Imagine you are rolling a die against someone. They can only beat you if they roll a 6. Anything else you win. You are a huge favorite, right? But what if you give them six tries? Even though they still need a 6 to beat you, the odds of rolling it at least once increase dramatically. That is the World Cup in a nutshell.

If one were to exclude all drawn matches, meaning draws go to the favourite, the chance of the +100 Elo player of losing just one match is 54.2%. In other words, he is a favorite to lose one. If you add the tiebreaks however, the chances worsen considerably, and now the +100 Elo player has a 73.7% chance of failing to make the final.

How big an Elo advantage would a player need to have to have just a 50% chance of making the final? An astronomic 139 Elo!

Mister 36%

Ok, but what about Magnus in all this? As the highest rated player, his chance to make the final is the highest, whatever the number. Everyone else will consequently be worse.

Just as an exercise in probability, all the pairings that actually took place were considered, as well as his rapid and blitz ratings. The first round isn’t even taken into account since he enjoyed a near 600 Elo advantage. Even Dreev was a monster underdog, though not just because of his nominal Elo. His 200 Elo deficit is considerable, but it is worsened enormously due to Carlsen’s even larger Rapid- and Blitz-rating edge. Nevertheless, the chance of his wading through Balogun, Dreev, Bu, Svidler, Vachier-Lagrave, and Aronian without a blemish was a mere 36%.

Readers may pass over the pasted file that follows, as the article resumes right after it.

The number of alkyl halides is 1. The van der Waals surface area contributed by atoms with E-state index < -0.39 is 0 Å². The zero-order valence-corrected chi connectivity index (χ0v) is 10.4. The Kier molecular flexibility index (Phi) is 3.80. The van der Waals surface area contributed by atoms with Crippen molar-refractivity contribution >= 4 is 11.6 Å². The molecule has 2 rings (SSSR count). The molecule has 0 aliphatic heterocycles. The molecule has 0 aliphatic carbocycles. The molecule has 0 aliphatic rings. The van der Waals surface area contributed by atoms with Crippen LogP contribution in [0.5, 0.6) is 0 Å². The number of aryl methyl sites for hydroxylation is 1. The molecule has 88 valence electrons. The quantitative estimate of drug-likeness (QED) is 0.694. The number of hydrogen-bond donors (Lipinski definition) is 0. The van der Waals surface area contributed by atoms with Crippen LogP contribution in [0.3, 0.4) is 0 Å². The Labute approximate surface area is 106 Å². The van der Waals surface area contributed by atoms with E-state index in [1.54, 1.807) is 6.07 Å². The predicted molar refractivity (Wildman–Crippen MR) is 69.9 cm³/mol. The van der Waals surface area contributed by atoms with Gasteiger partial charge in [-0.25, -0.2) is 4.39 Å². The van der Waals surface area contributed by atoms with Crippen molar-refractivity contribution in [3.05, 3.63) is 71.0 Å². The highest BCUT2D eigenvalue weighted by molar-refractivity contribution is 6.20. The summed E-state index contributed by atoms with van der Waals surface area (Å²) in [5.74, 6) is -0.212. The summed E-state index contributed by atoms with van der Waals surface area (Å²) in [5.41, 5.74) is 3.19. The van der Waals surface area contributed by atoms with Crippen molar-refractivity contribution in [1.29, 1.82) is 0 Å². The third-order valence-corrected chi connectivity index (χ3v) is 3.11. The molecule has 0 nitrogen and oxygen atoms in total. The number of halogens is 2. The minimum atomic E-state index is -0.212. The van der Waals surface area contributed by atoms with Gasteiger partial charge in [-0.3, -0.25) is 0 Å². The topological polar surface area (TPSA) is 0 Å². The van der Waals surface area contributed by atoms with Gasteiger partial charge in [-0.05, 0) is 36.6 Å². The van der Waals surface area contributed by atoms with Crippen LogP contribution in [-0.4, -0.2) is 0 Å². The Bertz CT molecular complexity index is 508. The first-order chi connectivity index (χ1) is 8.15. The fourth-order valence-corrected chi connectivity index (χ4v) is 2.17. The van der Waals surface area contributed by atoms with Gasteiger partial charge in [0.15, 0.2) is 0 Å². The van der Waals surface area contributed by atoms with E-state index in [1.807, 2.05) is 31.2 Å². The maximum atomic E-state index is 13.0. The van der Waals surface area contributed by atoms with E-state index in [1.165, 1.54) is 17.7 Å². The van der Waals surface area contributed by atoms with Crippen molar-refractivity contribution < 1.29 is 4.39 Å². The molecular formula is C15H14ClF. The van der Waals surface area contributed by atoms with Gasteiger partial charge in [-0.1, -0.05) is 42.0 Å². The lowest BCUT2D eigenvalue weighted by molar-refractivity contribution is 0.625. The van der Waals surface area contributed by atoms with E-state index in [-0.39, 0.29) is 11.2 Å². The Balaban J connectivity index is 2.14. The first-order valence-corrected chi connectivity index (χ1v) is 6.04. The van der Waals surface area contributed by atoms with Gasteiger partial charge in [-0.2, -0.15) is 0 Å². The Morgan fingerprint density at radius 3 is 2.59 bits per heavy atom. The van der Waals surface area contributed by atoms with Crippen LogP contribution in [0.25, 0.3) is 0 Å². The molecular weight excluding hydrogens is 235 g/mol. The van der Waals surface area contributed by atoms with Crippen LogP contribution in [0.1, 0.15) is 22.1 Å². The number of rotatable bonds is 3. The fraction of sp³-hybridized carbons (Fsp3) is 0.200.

The brutal crosstable of just the first few rounds

So wait, if the highest rated player in the field had a mere 36% chance of making it to the final, then what about those who actually make it? Of course their chances are smaller still, but remember that even in a lottery, someone will win, in spite of the odds. 36% is quite a lot, all things considered, and can hardly be compared to a lottery, but it does illustrate just how volatile this format is. While this means enormous stress on the players themselves, the upside is that fans and spectators are guaranteed a thrilling day of chess, every day, all the way until the end.

Final moments of Magnus Carlsen's 2017 World Cup

Born in the US, he grew up in Paris, France, where he completed his Baccalaureat, and after college moved to Rio de Janeiro, Brazil. He had a peak rating of 2240 FIDE, and was a key designer of Chess Assistant 6. In 2010 he joined the ChessBase family as an editor and writer at ChessBase News. He is also a passionate photographer with work appearing in numerous publications, and the content creator of the YouTube channel, Chess & Tech.